Yes, it is written in a rather obvious way:
TARGETS= file1 file2 file3
file1: dep1 dep2
file2: dep2 dep3 dep4
file3: dep2 dep1
cat $^ > $@
Just to clarify.
Generic make rule looks like this:
targets... : prerequisites...
Any part of the rule can be omitted. Without the recipe, one can populate the list of prerequisites anywhere in the makefile, a target can occur in the left hand side of multiple rule statements.
For example, the following is equivalent to the example above (well, assuming that the Makefile is properly designed so that the order of prerequisites does not matter):
file1 file3 : dep1
file1 file2 file3 : dep2
file2 : dep3 dep4
Unlike listing prerequisites, there can be at most one explicit recipe for each target. Inside the recipe you can use automatic variables to get the target name, the list of prerequisites, etc.
As @Calmarius mentions in comments this doesn't apply to pattern rules, like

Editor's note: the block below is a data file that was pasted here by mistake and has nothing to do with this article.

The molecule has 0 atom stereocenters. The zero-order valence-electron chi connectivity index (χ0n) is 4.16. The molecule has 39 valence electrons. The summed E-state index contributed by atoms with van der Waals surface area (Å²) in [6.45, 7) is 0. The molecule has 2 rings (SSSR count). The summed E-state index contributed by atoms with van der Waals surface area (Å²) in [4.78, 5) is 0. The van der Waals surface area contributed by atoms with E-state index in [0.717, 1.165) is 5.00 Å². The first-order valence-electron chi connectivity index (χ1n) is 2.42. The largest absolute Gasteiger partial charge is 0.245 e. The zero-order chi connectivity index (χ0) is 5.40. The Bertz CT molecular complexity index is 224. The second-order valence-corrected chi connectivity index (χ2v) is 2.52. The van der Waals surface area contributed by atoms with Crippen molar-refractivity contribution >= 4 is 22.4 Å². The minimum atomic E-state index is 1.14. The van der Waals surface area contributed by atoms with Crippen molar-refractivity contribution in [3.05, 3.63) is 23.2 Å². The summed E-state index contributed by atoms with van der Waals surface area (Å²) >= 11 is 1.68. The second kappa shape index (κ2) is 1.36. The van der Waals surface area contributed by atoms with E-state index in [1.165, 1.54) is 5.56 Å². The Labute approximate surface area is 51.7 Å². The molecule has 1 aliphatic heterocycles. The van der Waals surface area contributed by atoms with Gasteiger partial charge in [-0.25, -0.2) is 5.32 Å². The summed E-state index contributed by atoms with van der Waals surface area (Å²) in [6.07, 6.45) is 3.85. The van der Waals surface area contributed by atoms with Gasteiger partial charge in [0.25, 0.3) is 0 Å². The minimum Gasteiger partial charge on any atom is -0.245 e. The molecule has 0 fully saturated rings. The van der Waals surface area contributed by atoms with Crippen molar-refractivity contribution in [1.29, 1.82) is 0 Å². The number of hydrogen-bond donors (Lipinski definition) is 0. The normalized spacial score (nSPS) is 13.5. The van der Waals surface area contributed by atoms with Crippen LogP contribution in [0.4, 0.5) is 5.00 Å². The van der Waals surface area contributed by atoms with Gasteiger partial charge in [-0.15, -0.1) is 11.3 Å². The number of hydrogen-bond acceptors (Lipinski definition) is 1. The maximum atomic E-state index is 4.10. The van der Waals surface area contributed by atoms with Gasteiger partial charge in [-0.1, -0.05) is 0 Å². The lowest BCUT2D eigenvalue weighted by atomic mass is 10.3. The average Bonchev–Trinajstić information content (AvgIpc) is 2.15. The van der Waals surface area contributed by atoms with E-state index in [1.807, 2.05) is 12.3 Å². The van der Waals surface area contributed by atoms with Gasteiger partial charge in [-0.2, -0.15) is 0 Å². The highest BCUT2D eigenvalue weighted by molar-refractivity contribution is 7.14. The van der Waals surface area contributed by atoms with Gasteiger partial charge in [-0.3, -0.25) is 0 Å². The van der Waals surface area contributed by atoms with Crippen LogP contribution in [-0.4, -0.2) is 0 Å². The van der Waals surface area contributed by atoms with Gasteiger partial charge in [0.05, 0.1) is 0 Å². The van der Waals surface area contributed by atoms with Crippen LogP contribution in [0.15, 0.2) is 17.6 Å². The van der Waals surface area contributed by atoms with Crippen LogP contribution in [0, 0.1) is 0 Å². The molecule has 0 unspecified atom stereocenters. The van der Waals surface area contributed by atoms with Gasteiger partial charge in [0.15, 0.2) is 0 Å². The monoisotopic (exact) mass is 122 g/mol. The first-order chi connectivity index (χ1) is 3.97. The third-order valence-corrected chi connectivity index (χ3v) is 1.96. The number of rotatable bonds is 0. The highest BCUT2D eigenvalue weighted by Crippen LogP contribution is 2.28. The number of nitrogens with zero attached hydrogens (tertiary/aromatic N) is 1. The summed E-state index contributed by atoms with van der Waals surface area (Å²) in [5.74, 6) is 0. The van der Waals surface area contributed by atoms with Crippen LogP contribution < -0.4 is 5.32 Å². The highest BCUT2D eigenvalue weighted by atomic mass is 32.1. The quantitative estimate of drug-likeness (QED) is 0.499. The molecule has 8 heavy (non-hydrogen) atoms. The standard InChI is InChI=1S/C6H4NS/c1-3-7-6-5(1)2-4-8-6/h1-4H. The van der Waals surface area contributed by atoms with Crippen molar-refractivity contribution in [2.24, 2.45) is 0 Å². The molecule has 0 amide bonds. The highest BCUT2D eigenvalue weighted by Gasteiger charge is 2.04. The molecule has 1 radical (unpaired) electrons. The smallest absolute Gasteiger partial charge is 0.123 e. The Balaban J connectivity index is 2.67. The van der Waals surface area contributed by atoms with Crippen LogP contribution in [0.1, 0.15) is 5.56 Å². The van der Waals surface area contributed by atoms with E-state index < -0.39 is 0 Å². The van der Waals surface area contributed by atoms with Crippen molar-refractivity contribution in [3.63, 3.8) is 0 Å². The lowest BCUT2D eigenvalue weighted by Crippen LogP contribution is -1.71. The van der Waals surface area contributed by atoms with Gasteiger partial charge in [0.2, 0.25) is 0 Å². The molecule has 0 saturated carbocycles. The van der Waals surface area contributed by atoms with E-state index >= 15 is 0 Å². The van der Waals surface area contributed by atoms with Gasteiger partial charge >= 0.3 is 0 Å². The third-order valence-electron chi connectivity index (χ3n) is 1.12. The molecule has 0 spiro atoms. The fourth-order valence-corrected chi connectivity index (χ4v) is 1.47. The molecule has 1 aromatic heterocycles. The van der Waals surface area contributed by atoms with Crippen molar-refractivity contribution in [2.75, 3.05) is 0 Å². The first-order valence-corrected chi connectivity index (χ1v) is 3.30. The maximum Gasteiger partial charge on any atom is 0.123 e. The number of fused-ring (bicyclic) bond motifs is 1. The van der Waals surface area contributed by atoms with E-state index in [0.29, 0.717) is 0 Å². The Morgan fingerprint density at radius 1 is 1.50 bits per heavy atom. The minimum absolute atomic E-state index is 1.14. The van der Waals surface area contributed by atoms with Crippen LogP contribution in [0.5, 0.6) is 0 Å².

Multiple patterns within targets mean that the rule produces all these targets at once.
This pattern rule has two targets:
%.tab.c %.tab.h: %.y
bison -d $<
This tells make that the recipe
bison -d x.y will make both
If the file foo depends on
scan.o and the file scan.o depends on the
parse.y is changed, the recipe
bison -d parse.y
will be executed only once, and the prerequisites of both
scan.o will be satisfied.
One may define multiple prerequisites in a pattern rule though (that is, provided that its targets contain a
% stem, otherwise it would be a regular rule).